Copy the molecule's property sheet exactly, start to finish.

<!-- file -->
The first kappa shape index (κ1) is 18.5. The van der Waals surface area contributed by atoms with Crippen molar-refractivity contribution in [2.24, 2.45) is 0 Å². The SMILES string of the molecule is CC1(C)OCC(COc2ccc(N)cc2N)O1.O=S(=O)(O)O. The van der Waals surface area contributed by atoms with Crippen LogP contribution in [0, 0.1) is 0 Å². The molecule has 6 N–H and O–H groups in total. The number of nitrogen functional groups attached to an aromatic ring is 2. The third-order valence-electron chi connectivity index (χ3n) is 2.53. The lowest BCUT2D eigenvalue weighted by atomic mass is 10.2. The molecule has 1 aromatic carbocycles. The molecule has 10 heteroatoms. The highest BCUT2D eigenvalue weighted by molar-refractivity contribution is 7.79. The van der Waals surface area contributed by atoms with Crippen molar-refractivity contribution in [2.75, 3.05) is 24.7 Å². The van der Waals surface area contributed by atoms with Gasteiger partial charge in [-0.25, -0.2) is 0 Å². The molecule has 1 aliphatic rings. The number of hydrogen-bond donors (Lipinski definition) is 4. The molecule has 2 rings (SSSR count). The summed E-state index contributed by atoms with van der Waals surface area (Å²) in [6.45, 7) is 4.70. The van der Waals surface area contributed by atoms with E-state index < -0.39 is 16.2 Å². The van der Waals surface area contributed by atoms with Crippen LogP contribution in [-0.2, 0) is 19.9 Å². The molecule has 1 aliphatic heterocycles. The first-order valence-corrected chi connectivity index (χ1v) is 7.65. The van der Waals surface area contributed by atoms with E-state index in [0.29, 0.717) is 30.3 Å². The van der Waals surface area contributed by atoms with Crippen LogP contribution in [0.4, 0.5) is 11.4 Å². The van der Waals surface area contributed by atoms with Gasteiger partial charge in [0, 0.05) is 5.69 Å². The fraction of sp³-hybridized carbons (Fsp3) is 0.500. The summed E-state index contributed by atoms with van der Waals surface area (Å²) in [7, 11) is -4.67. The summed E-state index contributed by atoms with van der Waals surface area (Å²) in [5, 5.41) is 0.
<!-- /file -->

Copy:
The first kappa shape index (κ1) is 18.5. The van der Waals surface area contributed by atoms with Crippen molar-refractivity contribution in [2.24, 2.45) is 0 Å². The SMILES string of the molecule is CC1(C)OCC(COc2ccc(N)cc2N)O1.O=S(=O)(O)O. The van der Waals surface area contributed by atoms with Crippen LogP contribution in [0, 0.1) is 0 Å². The molecule has 6 N–H and O–H groups in total. The number of nitrogen functional groups attached to an aromatic ring is 2. The third-order valence-electron chi connectivity index (χ3n) is 2.53. The lowest BCUT2D eigenvalue weighted by atomic mass is 10.2. The molecule has 1 aromatic carbocycles. The molecule has 10 heteroatoms. The highest BCUT2D eigenvalue weighted by molar-refractivity contribution is 7.79. The van der Waals surface area contributed by atoms with Crippen molar-refractivity contribution in [2.75, 3.05) is 24.7 Å². The van der Waals surface area contributed by atoms with Gasteiger partial charge in [-0.25, -0.2) is 0 Å². The molecule has 1 aliphatic rings. The number of hydrogen-bond donors (Lipinski definition) is 4. The molecule has 2 rings (SSSR count). The summed E-state index contributed by atoms with van der Waals surface area (Å²) in [6.45, 7) is 4.70. The van der Waals surface area contributed by atoms with E-state index < -0.39 is 16.2 Å². The van der Waals surface area contributed by atoms with Crippen LogP contribution in [-0.2, 0) is 19.9 Å². The molecule has 1 aliphatic heterocycles. The first-order valence-corrected chi connectivity index (χ1v) is 7.65. The van der Waals surface area contributed by atoms with E-state index in [0.29, 0.717) is 30.3 Å². The van der Waals surface area contributed by atoms with Crippen LogP contribution in [0.4, 0.5) is 11.4 Å². The van der Waals surface area contributed by atoms with Gasteiger partial charge in [0, 0.05) is 5.69 Å². The fraction of sp³-hybridized carbons (Fsp3) is 0.500. The summed E-state index contributed by atoms with van der Waals surface area (Å²) in [7, 11) is -4.67. The summed E-state index contributed by atoms with van der Waals surface area (Å²) in [5, 5.41) is 0.